Topic: Provisioning of applications for multiple clients

I'm interested in the theory behind setting up multiple instances of an application.

Similar to Basecamp; when you sign up for an account, it creates an instance of the basecamp project management tool for a company at a specified url such as companyname.updatelog.com

How is this done?
Does is recreate a rails folder structure at companyname.updatelog.com?
Is is done in the application or database?

Any information on how this can be intergrated into an exsiting application so that I can have multiple instances of my app for each client would be appreciated.

thanks

Cheers

Craig

Last edited by ccherlet (2006-11-08 18:23:08)

Re: Provisioning of applications for multiple clients

Hi Craig,

All of this can be easily done using a  before_filter as part of your ApplicationController (application.rb).

You can either roll your own, or use something like the account_location plugin.

If you decide to roll your own, just create a before_filter that locates the account based on the subdomain.  The subdomain could be the username of the account, or an optional field the user enters when creating an account.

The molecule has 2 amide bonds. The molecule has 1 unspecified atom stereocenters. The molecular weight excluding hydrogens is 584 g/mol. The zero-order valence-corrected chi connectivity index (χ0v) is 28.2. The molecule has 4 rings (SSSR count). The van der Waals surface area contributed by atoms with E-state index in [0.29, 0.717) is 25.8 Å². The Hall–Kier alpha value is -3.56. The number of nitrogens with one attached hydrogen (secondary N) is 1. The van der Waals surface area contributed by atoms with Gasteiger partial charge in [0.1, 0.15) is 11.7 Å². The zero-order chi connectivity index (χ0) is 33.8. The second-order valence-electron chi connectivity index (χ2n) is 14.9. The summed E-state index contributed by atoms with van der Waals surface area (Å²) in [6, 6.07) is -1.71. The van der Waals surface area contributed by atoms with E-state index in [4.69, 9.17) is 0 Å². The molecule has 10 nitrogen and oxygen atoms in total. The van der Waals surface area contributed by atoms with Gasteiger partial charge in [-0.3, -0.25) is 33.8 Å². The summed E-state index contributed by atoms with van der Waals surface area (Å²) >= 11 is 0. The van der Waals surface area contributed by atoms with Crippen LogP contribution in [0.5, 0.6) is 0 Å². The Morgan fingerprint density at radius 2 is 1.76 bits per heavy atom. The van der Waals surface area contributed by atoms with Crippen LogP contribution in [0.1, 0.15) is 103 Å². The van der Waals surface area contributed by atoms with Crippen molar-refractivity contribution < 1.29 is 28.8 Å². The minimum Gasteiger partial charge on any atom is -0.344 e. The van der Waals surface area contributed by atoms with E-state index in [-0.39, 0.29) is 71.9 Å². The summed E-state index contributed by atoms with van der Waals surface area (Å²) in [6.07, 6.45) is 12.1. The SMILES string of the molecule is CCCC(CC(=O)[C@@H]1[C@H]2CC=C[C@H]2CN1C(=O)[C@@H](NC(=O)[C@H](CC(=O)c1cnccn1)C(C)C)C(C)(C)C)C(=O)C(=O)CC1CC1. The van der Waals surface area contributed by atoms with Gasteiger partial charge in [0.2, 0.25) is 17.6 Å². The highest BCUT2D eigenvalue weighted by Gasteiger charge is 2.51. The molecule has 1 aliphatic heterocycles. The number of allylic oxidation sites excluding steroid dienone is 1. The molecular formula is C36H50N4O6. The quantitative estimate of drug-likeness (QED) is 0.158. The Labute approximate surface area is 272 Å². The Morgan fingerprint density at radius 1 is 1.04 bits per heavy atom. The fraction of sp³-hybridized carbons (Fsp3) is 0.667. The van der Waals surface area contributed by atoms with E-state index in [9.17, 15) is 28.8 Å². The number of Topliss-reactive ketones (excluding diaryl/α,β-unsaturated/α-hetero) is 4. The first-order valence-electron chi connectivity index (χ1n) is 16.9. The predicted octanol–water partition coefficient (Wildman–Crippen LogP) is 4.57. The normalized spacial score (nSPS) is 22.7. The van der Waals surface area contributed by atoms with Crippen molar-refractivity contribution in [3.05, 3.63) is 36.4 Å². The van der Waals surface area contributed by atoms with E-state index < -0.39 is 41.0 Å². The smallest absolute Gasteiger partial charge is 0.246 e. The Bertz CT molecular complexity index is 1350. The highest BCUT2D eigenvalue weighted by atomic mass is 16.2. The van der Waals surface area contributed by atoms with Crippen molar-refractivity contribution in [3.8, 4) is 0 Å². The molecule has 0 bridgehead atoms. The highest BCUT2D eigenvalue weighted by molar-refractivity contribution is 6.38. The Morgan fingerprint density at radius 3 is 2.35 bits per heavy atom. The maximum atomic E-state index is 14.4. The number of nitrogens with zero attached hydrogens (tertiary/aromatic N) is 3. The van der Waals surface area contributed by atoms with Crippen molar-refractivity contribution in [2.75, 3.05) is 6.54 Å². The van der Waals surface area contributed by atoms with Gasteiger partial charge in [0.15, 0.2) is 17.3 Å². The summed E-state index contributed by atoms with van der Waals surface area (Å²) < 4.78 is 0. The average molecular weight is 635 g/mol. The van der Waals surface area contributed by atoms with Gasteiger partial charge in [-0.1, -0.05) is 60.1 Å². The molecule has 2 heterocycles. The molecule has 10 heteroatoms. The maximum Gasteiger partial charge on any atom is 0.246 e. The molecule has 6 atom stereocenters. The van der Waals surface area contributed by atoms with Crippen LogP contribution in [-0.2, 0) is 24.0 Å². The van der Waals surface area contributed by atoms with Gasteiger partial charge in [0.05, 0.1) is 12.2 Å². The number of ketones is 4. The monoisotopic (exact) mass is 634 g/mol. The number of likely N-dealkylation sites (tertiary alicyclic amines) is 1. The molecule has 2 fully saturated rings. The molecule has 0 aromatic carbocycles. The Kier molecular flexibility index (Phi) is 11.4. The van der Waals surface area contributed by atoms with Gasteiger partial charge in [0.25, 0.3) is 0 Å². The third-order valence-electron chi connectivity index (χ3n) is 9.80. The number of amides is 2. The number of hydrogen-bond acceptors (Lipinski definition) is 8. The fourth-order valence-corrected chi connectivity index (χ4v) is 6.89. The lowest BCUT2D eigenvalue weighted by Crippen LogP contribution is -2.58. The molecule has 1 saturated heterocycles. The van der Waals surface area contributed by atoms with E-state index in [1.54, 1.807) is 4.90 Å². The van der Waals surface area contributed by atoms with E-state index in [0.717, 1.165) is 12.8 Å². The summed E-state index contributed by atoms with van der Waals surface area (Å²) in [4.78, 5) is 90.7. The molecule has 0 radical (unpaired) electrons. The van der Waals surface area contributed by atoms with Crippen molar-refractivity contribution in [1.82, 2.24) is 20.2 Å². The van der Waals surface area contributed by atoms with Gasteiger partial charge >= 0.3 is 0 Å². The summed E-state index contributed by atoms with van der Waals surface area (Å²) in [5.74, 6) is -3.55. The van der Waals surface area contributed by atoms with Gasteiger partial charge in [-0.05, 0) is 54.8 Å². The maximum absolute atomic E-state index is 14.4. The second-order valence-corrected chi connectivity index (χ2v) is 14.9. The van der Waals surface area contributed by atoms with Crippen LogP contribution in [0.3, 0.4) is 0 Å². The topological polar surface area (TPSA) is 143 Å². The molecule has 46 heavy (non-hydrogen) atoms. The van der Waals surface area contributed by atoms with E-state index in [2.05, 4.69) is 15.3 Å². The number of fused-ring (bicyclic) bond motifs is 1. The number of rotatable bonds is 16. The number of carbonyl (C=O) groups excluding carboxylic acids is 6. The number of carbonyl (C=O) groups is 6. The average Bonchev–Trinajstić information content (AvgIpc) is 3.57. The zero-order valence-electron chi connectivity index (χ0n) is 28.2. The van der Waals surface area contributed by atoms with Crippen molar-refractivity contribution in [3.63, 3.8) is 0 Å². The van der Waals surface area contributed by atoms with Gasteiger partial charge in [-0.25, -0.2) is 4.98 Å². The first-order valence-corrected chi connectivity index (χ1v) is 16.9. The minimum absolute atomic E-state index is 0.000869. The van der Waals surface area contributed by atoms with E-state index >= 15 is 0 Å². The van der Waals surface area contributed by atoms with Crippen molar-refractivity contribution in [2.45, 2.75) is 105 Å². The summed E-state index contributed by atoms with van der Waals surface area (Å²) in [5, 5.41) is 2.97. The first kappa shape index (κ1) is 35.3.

Here's a small snippet that may help you:

def account_as_subdomain
  @account = Account.find_by_subdomain(self.request.subdomains.first)

  render :file => "#{RAILS_ROOT}/public/account_not_found.html", :layout => false, :status => 404 and return false unless @account
end


From that point forward, you have access to an instance variable @account in all of your controllers.  Reference and look for other models using a syntax like:  @account.projects, and you'll find that you now have automatic scoping.  @account.projects will only find projects for that account!

As far as theory goes, everything is stored in the same database for all of the clients.  There is only one application serving all of the requests.

Ruby Rockstars - Ruby Jobs for all!

Re: Provisioning of applications for multiple clients

Wicked!

Thank you so much for your insight.
Makes alot of sense.

Cheers

Craig